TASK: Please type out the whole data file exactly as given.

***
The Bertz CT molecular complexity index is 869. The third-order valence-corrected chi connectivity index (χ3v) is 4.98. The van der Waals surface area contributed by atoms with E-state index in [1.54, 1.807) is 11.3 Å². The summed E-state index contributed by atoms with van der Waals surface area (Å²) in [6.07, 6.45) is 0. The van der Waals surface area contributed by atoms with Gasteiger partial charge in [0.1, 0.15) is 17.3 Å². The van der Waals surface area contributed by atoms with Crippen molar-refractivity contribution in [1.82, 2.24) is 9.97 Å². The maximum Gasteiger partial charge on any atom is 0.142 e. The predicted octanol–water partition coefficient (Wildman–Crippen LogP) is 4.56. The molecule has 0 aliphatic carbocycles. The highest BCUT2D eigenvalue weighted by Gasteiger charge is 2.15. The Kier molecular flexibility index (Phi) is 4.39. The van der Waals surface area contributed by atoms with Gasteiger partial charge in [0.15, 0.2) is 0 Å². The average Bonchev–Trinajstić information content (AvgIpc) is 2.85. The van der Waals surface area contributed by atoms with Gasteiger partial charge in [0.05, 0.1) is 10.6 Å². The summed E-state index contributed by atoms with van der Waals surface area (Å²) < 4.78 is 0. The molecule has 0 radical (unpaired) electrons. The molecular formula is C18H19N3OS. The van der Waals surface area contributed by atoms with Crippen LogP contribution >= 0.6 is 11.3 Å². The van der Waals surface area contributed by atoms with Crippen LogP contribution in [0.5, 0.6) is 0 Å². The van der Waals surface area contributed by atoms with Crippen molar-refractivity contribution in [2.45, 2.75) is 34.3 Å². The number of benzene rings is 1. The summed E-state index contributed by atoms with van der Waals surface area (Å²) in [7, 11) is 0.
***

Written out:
The Bertz CT molecular complexity index is 869. The third-order valence-corrected chi connectivity index (χ3v) is 4.98. The van der Waals surface area contributed by atoms with E-state index in [1.54, 1.807) is 11.3 Å². The summed E-state index contributed by atoms with van der Waals surface area (Å²) in [6.07, 6.45) is 0. The van der Waals surface area contributed by atoms with Gasteiger partial charge in [0.1, 0.15) is 17.3 Å². The van der Waals surface area contributed by atoms with Crippen molar-refractivity contribution in [1.82, 2.24) is 9.97 Å². The maximum Gasteiger partial charge on any atom is 0.142 e. The predicted octanol–water partition coefficient (Wildman–Crippen LogP) is 4.56. The molecule has 0 aliphatic carbocycles. The highest BCUT2D eigenvalue weighted by Gasteiger charge is 2.15. The Kier molecular flexibility index (Phi) is 4.39. The van der Waals surface area contributed by atoms with Gasteiger partial charge in [0.15, 0.2) is 0 Å². The average Bonchev–Trinajstić information content (AvgIpc) is 2.85. The van der Waals surface area contributed by atoms with Gasteiger partial charge in [0.05, 0.1) is 10.6 Å². The summed E-state index contributed by atoms with van der Waals surface area (Å²) < 4.78 is 0. The molecule has 0 radical (unpaired) electrons. The molecular formula is C18H19N3OS. The van der Waals surface area contributed by atoms with Crippen LogP contribution >= 0.6 is 11.3 Å². The van der Waals surface area contributed by atoms with Crippen LogP contribution in [0.5, 0.6) is 0 Å². The van der Waals surface area contributed by atoms with Crippen molar-refractivity contribution in [2.45, 2.75) is 34.3 Å². The number of benzene rings is 1. The summed E-state index contributed by atoms with van der Waals surface area (Å²) in [7, 11) is 0.